Noordam tied up with its port side against Canada Place.
Photo © Aaron Saunders

Irregardless of whether you’re on your first cruise or your fifty-first, chances are you’ve heard the terms port and starboard.  After all, on a ship directions are never referred to as ‘right’ or ‘left’, given that the orientation of each side can change depending on which direction you’re facing.
Many of you probably even know which is which.  When facing forward, towards the bow of the ship, port refers to the left-hand side of the vessel, and starboard the right.  But why do they call it that?  Here’s where history comes into play.
Before ships had rudders, they were steered by an oarsman who sat in the stern of the vessel.  Depending on the size of the ship, the rudder needed to be scaled accordingly.  The largest of these were so massive, and weighed such a tremendous amount of weight, that basic physics took over and necessitated a broader handle, which spilled over to the right-hand side of the ship.  The right-hand side was chosen for the simple fact that the majority of people are right-handed.  The word itself comes from the Old English word sterobord and literally means the side of the ship that is steered from.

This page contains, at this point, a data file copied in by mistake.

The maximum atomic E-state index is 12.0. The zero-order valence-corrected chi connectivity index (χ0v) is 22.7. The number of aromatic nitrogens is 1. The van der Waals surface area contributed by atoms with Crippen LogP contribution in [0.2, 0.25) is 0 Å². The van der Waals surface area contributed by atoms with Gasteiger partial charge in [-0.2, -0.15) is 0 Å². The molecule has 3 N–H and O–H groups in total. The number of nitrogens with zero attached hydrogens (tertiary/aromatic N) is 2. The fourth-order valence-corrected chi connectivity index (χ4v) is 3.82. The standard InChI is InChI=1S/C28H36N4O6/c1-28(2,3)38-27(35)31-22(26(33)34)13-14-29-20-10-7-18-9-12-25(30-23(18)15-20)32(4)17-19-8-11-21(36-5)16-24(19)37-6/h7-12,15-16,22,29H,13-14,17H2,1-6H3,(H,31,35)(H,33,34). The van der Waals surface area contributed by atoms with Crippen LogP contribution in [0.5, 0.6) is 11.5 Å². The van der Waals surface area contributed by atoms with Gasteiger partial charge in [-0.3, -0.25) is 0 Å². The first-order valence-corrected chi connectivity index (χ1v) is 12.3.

Since the steering apparatus was commonly mounted on the right hand side of the ship, in order to prevent damaging it vessels routinely tied up with their left side to the dock, or port.  Hence, the port side of the ship was literally the side facing the port itself!
The bridge area of the Volendam.
Note the white running light atop the gym and the red
port-side running light bottom right.
Photo © Aaron Saunders 
In order to distinguish the sides of the ship from one another, and ships passing in the night to easily tell which direction the other was sailing in, a system of navigation lights was developed that is still in use to this day not only on ships, but aircraft as well.
Aircraft have the same terminology and lights.
Note the red port-side running light on the Air Canada 767,
and the green light bottom center.
Photo © Aaron Saunders
It was determined that a green running light would represent the starboard side of the ship, while a red running light would represent port.  White running lights would be placed fore and aft so that the length of the vessel can be judged at night.  In the days before radar and GPS navigation systems, this was critical.  
Colored running lights are always placed near the navigation bridge; sometimes they are located directly on the structure of the bridge wing itself; other times they are located on the superstructure of the ship just below the bridge wing.  In all cases, they must be placed in the immediate area of the navigation bridge.  On aircraft, the port and starboard running lights are mounted on the wingtips.
So the next time you’re on your way to the Lido and someone asks what side the desserts are on, you can confidently answer: port or starboard.

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